"Dark matter makes up the bulk of the universe's mass, yet it can only be detected by measuring how its gravity tugs on visible matter and warps space like a fun-house mirror so that the light from distant objects is distorted."
Bending the Light
This image of galaxy cluster MACS J1206.2-0847 (or MACS 1206 for short) is part of a broad survey with NASA's Hubble Space Telescope.
The distorted shapes in the cluster are distant galaxies from which the light is bent by the gravitational pull of an invisible material called dark matter within the cluster of galaxies. This cluster is an early target in a survey that will allow astronomers to construct the most detailed dark matter maps of more galaxy clusters than ever before.
These maps are being used to test previous, but surprising, results that suggest that dark matter is more densely packed inside clusters than some models predict. This might mean that galaxy cluster assembly began earlier than commonly thought.
The multi-wavelength survey, called the Cluster Lensing And Supernova survey with Hubble (CLASH), probes, with unparalleled precision, the distribution of dark matter in 25 massive clusters of galaxies. So far, the CLASH team has completed observations of six of the 25 clusters.
Dark matter makes up the bulk of the universe's mass, yet it can only be detected by measuring how its gravity tugs on visible matter and warps space like a fun-house mirror so that the light from distant objects is distorted.
Galaxy clusters like MACS 1206 are perfect laboratories for studying dark matter's gravitational effects because they are the most massive structures in the universe. Because of their heft, the clusters act like giant cosmic lenses, magnifying, distorting and bending any light that passes through them — an effect known as gravitational lensing.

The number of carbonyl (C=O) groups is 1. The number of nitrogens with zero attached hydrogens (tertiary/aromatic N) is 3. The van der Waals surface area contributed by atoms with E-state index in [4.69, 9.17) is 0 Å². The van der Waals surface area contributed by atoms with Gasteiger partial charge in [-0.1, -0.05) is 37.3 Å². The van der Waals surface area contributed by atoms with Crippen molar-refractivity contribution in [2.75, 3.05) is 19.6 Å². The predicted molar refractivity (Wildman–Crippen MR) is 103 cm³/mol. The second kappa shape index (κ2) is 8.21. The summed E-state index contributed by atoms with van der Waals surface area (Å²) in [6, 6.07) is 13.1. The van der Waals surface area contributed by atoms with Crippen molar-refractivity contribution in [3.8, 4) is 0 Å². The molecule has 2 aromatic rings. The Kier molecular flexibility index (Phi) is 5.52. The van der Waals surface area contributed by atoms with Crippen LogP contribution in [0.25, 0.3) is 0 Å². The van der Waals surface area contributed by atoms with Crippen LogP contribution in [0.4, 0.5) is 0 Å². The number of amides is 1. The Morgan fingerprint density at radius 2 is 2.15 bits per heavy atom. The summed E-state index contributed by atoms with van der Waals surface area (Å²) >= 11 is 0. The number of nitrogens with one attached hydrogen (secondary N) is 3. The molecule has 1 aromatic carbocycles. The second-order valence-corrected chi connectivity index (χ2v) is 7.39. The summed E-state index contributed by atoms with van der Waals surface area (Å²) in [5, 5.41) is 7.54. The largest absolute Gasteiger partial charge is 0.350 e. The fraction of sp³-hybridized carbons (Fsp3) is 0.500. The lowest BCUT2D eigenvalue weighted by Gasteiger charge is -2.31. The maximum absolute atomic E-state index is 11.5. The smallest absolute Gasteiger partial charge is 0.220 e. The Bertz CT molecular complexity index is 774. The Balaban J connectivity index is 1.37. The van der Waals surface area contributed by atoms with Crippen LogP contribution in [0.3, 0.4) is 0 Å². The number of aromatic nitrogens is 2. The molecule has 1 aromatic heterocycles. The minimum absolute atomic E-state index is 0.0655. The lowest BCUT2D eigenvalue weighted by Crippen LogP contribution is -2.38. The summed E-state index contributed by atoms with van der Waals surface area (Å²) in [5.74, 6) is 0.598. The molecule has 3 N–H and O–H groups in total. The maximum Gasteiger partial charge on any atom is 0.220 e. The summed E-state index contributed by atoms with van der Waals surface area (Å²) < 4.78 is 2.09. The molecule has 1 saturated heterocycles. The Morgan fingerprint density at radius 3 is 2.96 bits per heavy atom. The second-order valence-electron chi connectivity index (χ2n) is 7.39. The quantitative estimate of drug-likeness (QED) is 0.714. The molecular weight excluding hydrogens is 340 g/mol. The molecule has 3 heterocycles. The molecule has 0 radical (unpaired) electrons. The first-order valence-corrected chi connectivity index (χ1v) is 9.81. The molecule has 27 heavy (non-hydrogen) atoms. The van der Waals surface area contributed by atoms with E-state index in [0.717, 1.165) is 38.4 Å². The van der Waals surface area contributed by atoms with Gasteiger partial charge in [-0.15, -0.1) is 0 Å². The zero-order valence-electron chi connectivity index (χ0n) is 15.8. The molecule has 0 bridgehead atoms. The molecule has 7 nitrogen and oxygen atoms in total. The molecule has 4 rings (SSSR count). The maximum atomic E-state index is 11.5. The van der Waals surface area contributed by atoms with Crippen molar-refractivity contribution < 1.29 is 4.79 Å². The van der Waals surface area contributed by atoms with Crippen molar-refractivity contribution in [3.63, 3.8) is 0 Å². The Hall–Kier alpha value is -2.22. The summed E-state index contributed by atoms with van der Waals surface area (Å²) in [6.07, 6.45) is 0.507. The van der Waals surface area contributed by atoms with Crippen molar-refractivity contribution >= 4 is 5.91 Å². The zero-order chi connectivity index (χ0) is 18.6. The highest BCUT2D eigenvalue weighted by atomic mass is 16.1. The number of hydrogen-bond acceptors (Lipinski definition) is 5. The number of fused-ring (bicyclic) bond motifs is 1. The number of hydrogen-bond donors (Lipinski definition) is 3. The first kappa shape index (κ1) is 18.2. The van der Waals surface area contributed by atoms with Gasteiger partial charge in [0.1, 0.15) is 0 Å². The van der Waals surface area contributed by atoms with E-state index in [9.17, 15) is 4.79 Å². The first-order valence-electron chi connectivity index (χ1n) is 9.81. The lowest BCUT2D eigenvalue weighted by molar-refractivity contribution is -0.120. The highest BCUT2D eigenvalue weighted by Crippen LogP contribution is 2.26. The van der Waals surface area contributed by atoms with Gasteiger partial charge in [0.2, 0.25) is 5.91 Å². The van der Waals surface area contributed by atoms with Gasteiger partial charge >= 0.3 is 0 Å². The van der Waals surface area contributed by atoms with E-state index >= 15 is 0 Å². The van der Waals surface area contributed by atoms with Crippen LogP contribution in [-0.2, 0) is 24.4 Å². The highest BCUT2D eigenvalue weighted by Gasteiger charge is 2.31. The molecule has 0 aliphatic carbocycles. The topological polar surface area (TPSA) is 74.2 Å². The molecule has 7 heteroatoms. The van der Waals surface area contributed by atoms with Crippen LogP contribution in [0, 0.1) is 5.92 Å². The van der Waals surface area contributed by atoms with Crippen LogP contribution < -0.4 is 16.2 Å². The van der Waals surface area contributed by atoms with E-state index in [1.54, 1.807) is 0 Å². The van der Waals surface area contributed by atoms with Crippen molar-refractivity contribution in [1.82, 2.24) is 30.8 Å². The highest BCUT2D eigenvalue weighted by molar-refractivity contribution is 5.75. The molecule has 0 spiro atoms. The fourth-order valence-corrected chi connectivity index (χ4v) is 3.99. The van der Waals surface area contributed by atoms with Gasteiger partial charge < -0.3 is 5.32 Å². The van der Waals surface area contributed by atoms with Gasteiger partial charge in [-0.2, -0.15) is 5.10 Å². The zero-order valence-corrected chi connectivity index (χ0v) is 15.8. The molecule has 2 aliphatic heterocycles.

MACS 1206 lies 4.5 billion light-years from Earth. Hubble's keen vision helped CLASH astronomers uncover 47 multiple images of 12 newly identified faraway galaxies. Finding so many multiple images in a cluster is a unique capability of Hubble, and the CLASH survey is optimized to find them. The new observations build on earlier work by Hubble and ground-based telescopes.
The era when the first clusters formed is not precisely known, but is estimated to be at least 9 billion years ago and possibly as far back as 12 billion years ago. If most of the clusters in the CLASH survey are found to have excessively high accumulations of dark matter in their central cores, then it may yield new clues to the early stages in the origin of structure in the universe.
Image Credit: NASA, ESA, M. Postman (STScI), and the CLASH Team